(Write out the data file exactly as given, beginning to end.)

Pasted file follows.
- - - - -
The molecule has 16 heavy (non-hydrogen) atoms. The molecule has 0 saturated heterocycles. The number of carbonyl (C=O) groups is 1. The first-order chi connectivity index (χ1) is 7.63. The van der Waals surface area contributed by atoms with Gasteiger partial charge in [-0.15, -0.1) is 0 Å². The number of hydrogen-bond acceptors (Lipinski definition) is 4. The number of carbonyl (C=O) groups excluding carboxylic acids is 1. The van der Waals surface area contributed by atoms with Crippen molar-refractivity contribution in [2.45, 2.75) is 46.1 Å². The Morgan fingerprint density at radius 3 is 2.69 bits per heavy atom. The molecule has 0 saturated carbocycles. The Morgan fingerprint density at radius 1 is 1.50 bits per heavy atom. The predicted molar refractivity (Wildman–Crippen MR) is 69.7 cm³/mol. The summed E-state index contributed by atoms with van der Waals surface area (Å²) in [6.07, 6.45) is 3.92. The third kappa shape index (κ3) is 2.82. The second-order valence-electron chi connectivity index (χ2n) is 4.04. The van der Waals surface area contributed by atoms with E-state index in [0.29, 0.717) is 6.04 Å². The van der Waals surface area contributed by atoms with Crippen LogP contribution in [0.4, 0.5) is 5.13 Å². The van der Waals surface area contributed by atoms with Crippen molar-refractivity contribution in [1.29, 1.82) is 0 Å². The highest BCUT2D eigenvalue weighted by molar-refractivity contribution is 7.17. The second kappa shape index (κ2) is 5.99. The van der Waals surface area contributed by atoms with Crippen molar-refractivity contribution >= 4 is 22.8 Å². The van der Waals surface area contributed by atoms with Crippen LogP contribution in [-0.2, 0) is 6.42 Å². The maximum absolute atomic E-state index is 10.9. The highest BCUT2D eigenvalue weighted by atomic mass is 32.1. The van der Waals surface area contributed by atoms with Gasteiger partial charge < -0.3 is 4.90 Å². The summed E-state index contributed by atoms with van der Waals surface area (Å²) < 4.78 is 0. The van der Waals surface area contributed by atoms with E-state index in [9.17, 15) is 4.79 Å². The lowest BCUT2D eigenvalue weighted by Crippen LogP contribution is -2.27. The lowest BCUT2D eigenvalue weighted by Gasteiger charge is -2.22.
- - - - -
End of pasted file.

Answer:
The molecule has 16 heavy (non-hydrogen) atoms. The molecule has 0 saturated heterocycles. The number of carbonyl (C=O) groups is 1. The first-order chi connectivity index (χ1) is 7.63. The van der Waals surface area contributed by atoms with Gasteiger partial charge in [-0.15, -0.1) is 0 Å². The number of hydrogen-bond acceptors (Lipinski definition) is 4. The number of carbonyl (C=O) groups excluding carboxylic acids is 1. The van der Waals surface area contributed by atoms with Crippen molar-refractivity contribution in [2.45, 2.75) is 46.1 Å². The Morgan fingerprint density at radius 3 is 2.69 bits per heavy atom. The molecule has 0 saturated carbocycles. The Morgan fingerprint density at radius 1 is 1.50 bits per heavy atom. The predicted molar refractivity (Wildman–Crippen MR) is 69.7 cm³/mol. The summed E-state index contributed by atoms with van der Waals surface area (Å²) in [6.07, 6.45) is 3.92. The third kappa shape index (κ3) is 2.82. The second-order valence-electron chi connectivity index (χ2n) is 4.04. The van der Waals surface area contributed by atoms with E-state index in [0.29, 0.717) is 6.04 Å². The van der Waals surface area contributed by atoms with Crippen LogP contribution in [0.4, 0.5) is 5.13 Å². The van der Waals surface area contributed by atoms with Crippen molar-refractivity contribution in [1.29, 1.82) is 0 Å². The highest BCUT2D eigenvalue weighted by molar-refractivity contribution is 7.17. The second kappa shape index (κ2) is 5.99. The van der Waals surface area contributed by atoms with Crippen molar-refractivity contribution >= 4 is 22.8 Å². The van der Waals surface area contributed by atoms with Crippen LogP contribution in [-0.2, 0) is 6.42 Å². The maximum absolute atomic E-state index is 10.9. The highest BCUT2D eigenvalue weighted by atomic mass is 32.1. The van der Waals surface area contributed by atoms with Gasteiger partial charge < -0.3 is 4.90 Å². The summed E-state index contributed by atoms with van der Waals surface area (Å²) < 4.78 is 0. The van der Waals surface area contributed by atoms with E-state index in [9.17, 15) is 4.79 Å². The lowest BCUT2D eigenvalue weighted by Crippen LogP contribution is -2.27. The lowest BCUT2D eigenvalue weighted by Gasteiger charge is -2.22.